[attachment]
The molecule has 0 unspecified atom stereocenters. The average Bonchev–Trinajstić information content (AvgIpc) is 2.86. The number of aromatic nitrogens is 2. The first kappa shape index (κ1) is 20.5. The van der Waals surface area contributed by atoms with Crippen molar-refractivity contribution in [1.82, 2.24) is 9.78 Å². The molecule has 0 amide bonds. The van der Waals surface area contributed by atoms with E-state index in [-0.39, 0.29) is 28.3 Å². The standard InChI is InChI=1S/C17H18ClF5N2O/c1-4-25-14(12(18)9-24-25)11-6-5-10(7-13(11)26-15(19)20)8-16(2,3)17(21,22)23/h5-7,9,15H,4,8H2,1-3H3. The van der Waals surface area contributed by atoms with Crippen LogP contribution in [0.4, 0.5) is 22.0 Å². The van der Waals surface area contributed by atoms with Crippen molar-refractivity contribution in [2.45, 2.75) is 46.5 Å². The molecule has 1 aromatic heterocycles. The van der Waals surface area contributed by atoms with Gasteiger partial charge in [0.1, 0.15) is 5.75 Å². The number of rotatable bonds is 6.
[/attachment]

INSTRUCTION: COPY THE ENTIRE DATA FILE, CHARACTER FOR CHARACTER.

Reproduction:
The molecule has 0 unspecified atom stereocenters. The average Bonchev–Trinajstić information content (AvgIpc) is 2.86. The number of aromatic nitrogens is 2. The first kappa shape index (κ1) is 20.5. The van der Waals surface area contributed by atoms with Crippen molar-refractivity contribution in [1.82, 2.24) is 9.78 Å². The molecule has 0 amide bonds. The van der Waals surface area contributed by atoms with E-state index in [-0.39, 0.29) is 28.3 Å². The standard InChI is InChI=1S/C17H18ClF5N2O/c1-4-25-14(12(18)9-24-25)11-6-5-10(7-13(11)26-15(19)20)8-16(2,3)17(21,22)23/h5-7,9,15H,4,8H2,1-3H3. The van der Waals surface area contributed by atoms with Crippen LogP contribution in [0.4, 0.5) is 22.0 Å². The van der Waals surface area contributed by atoms with Crippen molar-refractivity contribution in [2.45, 2.75) is 46.5 Å². The molecule has 1 aromatic heterocycles. The van der Waals surface area contributed by atoms with Gasteiger partial charge in [0.1, 0.15) is 5.75 Å². The number of rotatable bonds is 6.